DL:How different is this event to the other events TEDx Lancaster organizes?
BW: That’s a good question. One of our main drivers forward is that this is a very professional event organised by the students with a vision. You can of course say the same for a lot of different events but what is different about this event is that TED really wants to drive the world. So what we want to do is change a complete view of people.
We aren’t trying to lecture people, we aren’t trying to inform people, we are trying to educate people who primarily want to discuss, talk and spread ideas and that adds a really collaborative feel to TED, which is what I feel is important and what people can take away from it. It’s potentially contacts and networks and a feeling of grasping something that they’ve never experienced before. Don’t forget the good food!
Brilliant thing about this year is that our members are getting actively involved and conducting market research and are suggesting ideas that you’ve never heard before.
With an organizing team, your ideas can be very limited and you can end up in a scenario where you have a chain of power. Differently, we want people coming in and telling us externally about what we should do.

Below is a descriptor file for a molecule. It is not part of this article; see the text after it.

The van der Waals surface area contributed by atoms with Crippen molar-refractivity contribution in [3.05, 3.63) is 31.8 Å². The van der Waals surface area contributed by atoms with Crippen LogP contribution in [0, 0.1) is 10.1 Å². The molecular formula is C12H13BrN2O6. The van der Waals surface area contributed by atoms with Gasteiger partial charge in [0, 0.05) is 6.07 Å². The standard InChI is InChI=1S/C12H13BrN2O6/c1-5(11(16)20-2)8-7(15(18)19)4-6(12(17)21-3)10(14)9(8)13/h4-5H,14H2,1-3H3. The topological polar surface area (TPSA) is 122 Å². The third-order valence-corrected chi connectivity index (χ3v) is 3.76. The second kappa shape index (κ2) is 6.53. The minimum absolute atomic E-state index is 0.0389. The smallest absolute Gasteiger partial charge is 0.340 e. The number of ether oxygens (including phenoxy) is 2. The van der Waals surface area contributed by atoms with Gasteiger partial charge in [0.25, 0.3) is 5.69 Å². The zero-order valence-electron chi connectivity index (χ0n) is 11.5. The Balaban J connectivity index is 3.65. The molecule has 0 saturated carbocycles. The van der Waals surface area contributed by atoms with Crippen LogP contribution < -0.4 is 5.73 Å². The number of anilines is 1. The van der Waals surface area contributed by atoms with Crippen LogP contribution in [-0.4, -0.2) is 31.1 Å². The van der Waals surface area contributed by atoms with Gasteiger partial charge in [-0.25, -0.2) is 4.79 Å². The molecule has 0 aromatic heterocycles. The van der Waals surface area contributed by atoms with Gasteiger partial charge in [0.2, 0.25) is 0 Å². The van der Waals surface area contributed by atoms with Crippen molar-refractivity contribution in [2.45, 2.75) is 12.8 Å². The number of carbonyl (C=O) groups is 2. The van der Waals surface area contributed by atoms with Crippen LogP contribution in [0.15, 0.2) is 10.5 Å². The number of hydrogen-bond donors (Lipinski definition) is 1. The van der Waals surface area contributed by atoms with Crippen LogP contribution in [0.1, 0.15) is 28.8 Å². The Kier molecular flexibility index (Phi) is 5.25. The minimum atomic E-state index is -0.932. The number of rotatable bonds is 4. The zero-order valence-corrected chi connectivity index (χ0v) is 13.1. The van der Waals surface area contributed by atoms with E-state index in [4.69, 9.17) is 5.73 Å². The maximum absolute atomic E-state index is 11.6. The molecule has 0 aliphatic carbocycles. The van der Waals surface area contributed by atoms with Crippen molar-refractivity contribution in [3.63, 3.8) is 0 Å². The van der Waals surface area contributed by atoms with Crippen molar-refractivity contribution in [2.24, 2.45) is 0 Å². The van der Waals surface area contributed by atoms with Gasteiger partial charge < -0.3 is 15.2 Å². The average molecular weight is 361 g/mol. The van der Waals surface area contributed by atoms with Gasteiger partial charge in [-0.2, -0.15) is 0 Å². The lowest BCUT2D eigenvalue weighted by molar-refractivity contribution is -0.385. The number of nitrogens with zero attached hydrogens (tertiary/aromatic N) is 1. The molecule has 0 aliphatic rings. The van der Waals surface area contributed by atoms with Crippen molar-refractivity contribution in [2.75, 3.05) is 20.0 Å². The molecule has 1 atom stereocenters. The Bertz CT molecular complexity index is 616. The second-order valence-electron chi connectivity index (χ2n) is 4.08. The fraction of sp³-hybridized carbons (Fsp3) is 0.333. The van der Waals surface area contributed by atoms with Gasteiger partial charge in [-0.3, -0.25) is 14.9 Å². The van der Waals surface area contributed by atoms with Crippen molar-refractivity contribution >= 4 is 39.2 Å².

So unlike previous years, this year we’ve managed to make it much more specialized towards students. We have included a TEDx Village where we will have activities and also have societies coming in and talk about how they spread ideas and open discussions in new ways.
DL: Let’s talk about TEDx as a society? What has the transformation from an organizing team to a society given to you?
Talking about Ted as a society, we have actually been able to help ourselves out. Now that we are a society members have been helping TEDx in their own independent way, by spreading the word and that’s where we as a society can collaborate along the way.
We do have events that take place regularly around the term, some of these are TEDx Chill-Out sessions and the basis of them is another taster session, getting more live speakers coming but they are going to be giving examples of what the actual event is going to be like, watch TED videos together, discuss them and create activities that are open to members and volunteers.
DL: What about the ticket prices? How many people do you plan to accommodate at once?
BW: With regards to tickets, we can sell around 100 tickets and we have noticed from previous years that we begin the sale at the start of the summer term but they sell out very quickly. We will be around campus but you can follow our Facebook page to keep yourself updated.
Ticket prices are £15 pounds for students and £25 pounds for everyone else.
If students want to become a member, they get it at a discounted price and at the same time, you can reserve a seat.